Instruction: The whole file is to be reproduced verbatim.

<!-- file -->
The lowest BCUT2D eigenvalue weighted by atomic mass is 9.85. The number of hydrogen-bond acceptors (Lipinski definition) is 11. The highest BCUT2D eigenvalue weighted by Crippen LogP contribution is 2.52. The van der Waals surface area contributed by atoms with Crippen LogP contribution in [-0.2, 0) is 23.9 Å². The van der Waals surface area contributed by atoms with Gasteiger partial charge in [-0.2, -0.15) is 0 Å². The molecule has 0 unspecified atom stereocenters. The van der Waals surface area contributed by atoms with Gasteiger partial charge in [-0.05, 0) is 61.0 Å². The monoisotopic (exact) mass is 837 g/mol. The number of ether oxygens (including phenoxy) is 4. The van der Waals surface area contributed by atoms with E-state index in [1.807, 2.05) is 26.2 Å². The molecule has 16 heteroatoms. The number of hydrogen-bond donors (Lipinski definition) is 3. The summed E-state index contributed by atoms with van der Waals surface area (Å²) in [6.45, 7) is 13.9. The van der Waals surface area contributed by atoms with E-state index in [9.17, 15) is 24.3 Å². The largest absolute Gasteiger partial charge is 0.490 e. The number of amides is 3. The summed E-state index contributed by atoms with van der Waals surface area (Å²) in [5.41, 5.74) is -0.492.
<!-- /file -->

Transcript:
The lowest BCUT2D eigenvalue weighted by atomic mass is 9.85. The number of hydrogen-bond acceptors (Lipinski definition) is 11. The highest BCUT2D eigenvalue weighted by Crippen LogP contribution is 2.52. The van der Waals surface area contributed by atoms with Crippen LogP contribution in [-0.2, 0) is 23.9 Å². The van der Waals surface area contributed by atoms with Gasteiger partial charge in [-0.2, -0.15) is 0 Å². The molecule has 0 unspecified atom stereocenters. The van der Waals surface area contributed by atoms with Gasteiger partial charge in [-0.05, 0) is 61.0 Å². The monoisotopic (exact) mass is 837 g/mol. The number of ether oxygens (including phenoxy) is 4. The van der Waals surface area contributed by atoms with E-state index in [1.807, 2.05) is 26.2 Å². The molecule has 16 heteroatoms. The number of hydrogen-bond donors (Lipinski definition) is 3. The summed E-state index contributed by atoms with van der Waals surface area (Å²) in [6.45, 7) is 13.9. The van der Waals surface area contributed by atoms with E-state index in [9.17, 15) is 24.3 Å². The largest absolute Gasteiger partial charge is 0.490 e. The number of amides is 3. The summed E-state index contributed by atoms with van der Waals surface area (Å²) in [5.41, 5.74) is -0.492.